new, but not improved a whole lot

Here in Portland, a city known for its forward thinking urbanistically, successful and growing mass transit system, and famous rejection of proposed and existing freeways in favor of parks and light rail, is in the process of “improving” its light rail and bus hub in downtown by throwing them all together, along with a “business” mandate that cars driven by nincompoops from Washougal, WA be allowed to share the scant three lanes with them.

Predictably, the architects and promoters of the original bus malls, which occupied the one-way couplets of 5th and 6th Avenues in a leafy, tree-canopied pair of streets, almost completely free of cars, that provided transit users with an easy, intuitive and relatively quick way to traverse either the fareless downtown or the still inexpensive routes outward, protested the idea of adding so much new traffic to these lush arteries.  Wide brick sidewalks and sometimes double rows of trees joined fountains and sheltering, mushroomlike bus shelters that with their curving glass, bronze metalwork, and handy phone booths and video monitors, were a great combination of Paris Metro meets Starship Enterprise.  During commuter hours, the malls flooded with people and succeeded much better than similar redevelopments of the era (completed 1977) and still looked and worked pretty beautifully until they decided to “fix” it.

Now, the historic lamp posts which also carry the overhead wires, elsewhere painted deep bronze with bright gold accents, are sprayed filing cabinet gray, to match the cold steel and grey of the new urban furniture, occupying much less space than before due to the widening of the streets.  The cozy shelters have been replaced by a typical, high fashion architect’s  Jetson’s thing that offers less protection than an umbrella turned inside out, which nonetheless appears to have been its model.

The worst part, though, is the effect on whether traversing from the south end of downtown, say CHNN headquarters, to the train station at the other end, takes longer than a trip to the airport, which it could at rush hour in its old configuration, owing to too-frequent stops and abundant cross-traffic in a city where all blocks are a mere 200′ square.  So naturally the answer was to add light rail, SUV’s driven by Clark County residents, and trucks to the already slow bus mall, and that would enable the Downtown retailers to sell more Cinnabons or something.  The result is a bizarre weave of train and bus, complex signaling, and a million dumb suburban drivers who had apparently received aTwitter to come to town the day it opened, but yet, it was actually faster.  To compensate for the absurd complexity of the lane configurations, the fact that the light rail trains are about 3″ shorter than the blocks, and the whole idea was balderdash, Trimet, our transit authority, finally decided to make all bus stops four blocks apart instead of two, thirty years late.  Four blocks is less than a thousand feet, people!  Can we PLEASE make this light?  Unfortunately, such speed comes entirely from the fact that light rail has not yet joined the buses and cars on the transit mall, as they will this Fall.  Whole blocks of bus lanes will be hopelessly blocked when a train is present, as one can easily see when stuck waiting for a lane to clear of buses before moving, and noting that a track for a block-long train lay beneath.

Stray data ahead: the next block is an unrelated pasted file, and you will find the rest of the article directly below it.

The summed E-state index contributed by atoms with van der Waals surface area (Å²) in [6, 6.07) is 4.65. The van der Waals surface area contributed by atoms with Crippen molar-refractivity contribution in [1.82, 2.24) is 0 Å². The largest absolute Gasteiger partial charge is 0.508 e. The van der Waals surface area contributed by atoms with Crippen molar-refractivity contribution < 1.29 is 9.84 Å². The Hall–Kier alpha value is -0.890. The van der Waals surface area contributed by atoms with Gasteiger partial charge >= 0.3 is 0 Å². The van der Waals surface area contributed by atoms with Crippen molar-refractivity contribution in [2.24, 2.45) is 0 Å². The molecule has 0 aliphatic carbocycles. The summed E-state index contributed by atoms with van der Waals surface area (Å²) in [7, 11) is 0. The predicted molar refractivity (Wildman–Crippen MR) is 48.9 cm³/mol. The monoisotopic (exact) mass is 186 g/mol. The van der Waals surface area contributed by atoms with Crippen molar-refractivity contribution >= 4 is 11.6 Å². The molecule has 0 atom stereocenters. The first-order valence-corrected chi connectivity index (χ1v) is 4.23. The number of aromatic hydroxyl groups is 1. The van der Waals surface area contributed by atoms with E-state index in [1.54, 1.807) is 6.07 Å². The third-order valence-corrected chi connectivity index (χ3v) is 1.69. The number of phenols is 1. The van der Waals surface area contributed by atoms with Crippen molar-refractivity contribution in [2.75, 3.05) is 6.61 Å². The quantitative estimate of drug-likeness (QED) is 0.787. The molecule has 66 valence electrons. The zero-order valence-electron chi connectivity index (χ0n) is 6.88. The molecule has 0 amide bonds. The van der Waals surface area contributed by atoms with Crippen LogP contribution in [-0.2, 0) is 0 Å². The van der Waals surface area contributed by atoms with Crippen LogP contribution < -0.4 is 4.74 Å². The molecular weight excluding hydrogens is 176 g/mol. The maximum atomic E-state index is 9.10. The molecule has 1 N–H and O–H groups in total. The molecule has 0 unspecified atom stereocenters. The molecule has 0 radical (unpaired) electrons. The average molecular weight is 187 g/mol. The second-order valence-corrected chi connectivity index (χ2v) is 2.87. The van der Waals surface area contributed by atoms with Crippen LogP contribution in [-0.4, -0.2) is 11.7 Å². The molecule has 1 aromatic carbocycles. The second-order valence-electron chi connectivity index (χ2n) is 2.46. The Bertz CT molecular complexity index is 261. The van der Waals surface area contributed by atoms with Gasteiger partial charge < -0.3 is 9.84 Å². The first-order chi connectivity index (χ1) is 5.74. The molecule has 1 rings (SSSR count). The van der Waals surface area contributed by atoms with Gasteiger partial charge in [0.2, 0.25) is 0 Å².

I have a feeling I’ll continue walking to the train station, rain or shine, unless I’m really early.  More’s the pity…  here in Portland we’re too polite to insist that these things move quickly, and that always should be the point of mass transit; convenience for its users, and beating any competition for speed and comfort  Here, we’ve made it “good for business” at the expense of its users, as this “improvement” illustrates, unflatteringly.

13 Comments

  1. Excuse, please, but the first sentence of the second paragraph seems to lead nowhere. (I figure I probably know where it’s headed, but maybe you could confirm by adding a destination?)

    Otherwise, my condolences. Even in paradise, it seems, eternal vigilance is still a useful watchphrase.

    • cocktailhag says:

      Thanks, WT… I fixed the offending sentence. Sometimes the new thoughts rush in before the old thought are fully laid out. I blame liquor and old age, in that order.

      • Oh, I know. I’m still pounding away on my latest, and I’m shocked — shocked, I tell you — at the sheer guile of non-sequiturs, dangling participles, inadvertent double-entendres, and offenses against good sense generally.

        Perhaps I should take up golf? My performances won’t be any sillier, but at least I’ll be able to trade my old terry cloth bathrobe in for a pair of plaid plus-fours.

        • cocktailhag says:

          My heavens, you put a lot more work into this than I do. I type twice, read once, hit publish, and let the brickbats fall where they may. (Except under ideal circumstances where a trusted compadre like yourself jumps in and corrects me right away, before anybody sees…)